Tuesday, December 15, 2015

Tattered Hearts

My heart was pounding in my ears and mouth was hanging open. I couldn't believe what I had just seen. It was a narrow miss. Such a close call. Adrenaline was pumping through my veins.

She walked across the pavement with the sway of an alcoholic, except that she didn't drink. Her hair was a frizzy gray, and brown cat eyed sunglasses sat on her nose. Her dark green camo printed maxi-dress was stretched around her belly and neon orange flip flops were on her calloused feet. 

A look of triumph crossed her face as she turned to me with wild eyes and whispered, as if she were telling me a secret.

"You saw that, didn't you? He's going to say that it was my fault, but you saw it happen. You tell him what he did."

I nodded my head in shock as I met the angry glance of the portly man riding the blue bicycle. I wanted to say something, anything to let him know how sorry I was about what had just happened. But he quickly passed by, glancing back and shaking his head in disgust. 

I was surprised that he didn't stop, or react more passionately-- after all he had narrowly escaped being plowed over by a large SUV driven by an aging man who had failed to look before he backed up. And just like that, the man and the bicycle disappeared from sight, as if nothing had happened.

The suburban jolted in front of us. He grunted as he climbed out of the driver's seat and limped over to us, his collared navy shirt hanging over his belly un-tucked from his worn out blue jeans.

"You don't even know what you did, do you?" she asked in an accusing tone. "You almost ran over a man on a bike!"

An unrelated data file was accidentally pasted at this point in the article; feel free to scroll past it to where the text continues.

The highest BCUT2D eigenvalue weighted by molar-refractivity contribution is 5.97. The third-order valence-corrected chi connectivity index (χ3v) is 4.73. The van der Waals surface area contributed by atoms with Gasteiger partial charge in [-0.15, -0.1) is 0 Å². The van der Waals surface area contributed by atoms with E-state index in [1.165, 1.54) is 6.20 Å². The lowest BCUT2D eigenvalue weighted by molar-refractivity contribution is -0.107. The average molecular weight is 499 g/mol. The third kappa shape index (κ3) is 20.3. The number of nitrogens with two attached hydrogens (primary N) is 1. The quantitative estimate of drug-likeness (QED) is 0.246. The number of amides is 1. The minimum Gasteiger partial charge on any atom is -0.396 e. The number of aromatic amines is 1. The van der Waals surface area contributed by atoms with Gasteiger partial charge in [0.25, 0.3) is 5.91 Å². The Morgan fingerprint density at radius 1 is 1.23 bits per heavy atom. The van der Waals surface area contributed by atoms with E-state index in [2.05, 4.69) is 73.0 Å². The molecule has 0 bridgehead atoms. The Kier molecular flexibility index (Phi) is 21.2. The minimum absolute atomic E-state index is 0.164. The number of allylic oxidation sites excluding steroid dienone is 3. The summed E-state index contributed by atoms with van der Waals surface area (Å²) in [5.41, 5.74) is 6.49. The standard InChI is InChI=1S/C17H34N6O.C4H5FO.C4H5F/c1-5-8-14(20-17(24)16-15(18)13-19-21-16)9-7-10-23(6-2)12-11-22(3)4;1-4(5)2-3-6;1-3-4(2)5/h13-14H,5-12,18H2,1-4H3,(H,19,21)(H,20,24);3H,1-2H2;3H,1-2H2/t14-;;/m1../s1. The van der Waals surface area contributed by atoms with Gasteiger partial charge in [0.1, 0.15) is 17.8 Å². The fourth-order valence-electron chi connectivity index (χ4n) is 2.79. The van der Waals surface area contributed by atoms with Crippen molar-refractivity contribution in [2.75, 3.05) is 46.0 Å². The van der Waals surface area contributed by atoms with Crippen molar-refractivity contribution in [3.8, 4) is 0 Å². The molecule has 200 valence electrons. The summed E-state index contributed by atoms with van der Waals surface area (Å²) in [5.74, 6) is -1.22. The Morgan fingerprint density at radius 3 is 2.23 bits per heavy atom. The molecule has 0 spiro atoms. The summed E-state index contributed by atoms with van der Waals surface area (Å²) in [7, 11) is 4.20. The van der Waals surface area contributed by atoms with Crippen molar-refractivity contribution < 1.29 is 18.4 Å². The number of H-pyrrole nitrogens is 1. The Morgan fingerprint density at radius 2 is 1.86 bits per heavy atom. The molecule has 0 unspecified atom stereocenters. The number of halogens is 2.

"Oh, hush. You don't even know what you're talking about. Just get in the truck and be quiet," he growled.

She looked at me. 

"Tell him," she said in excitement.

I paused. 

"She's right," I said cautiously, "You almost hit him."

"Well, if you weren't being so crazy and getting me all upset...," his voice was rising.

"No, you have to admit it. You can't tell me it's my fault this time because she saw it too," she said with a look of superiority.

He took her arm and helped her down the steps. She could barely move, her legs were swollen, and she was unsteady on her feet. 

She reached up and ran her hand through his silver hair. 

"You used to like it when I ran my fingers through your hair," she laughed. 

He growled, mumbled something under his breath, and said "Why do you have to act like this?"

He turned to me, "Do you want her?"

I didn't know what to say and so I just smiled. He laughed, as if he was trying to explain her craziness.

He helped her climb up into the truck and made his way to the driver's side. I could hear their arguing as they pulled out of the alley and continued on their travels.

Did they love each other? Sometimes it seemed like it. Did they hate each other? The tone of their conversations sure sounded like it most of the time. 

If you were alone with one of them, each one would tell you how terrible the other was. Actually, they were more than willing to share that information no matter who was around. They were unashamed of their lack of respect for one another.

But yet they stayed together. They argued, and yelled, and drove each other crazy-- quite literally. He couldn't live without her. She couldn't live without him.

 It didn't make logical sense, but somehow they depended on each other. One broken soul patched to another broken soul--the edges frayed, rips and tears over every inch of their tattered hearts. Yet they remained together and they always would.

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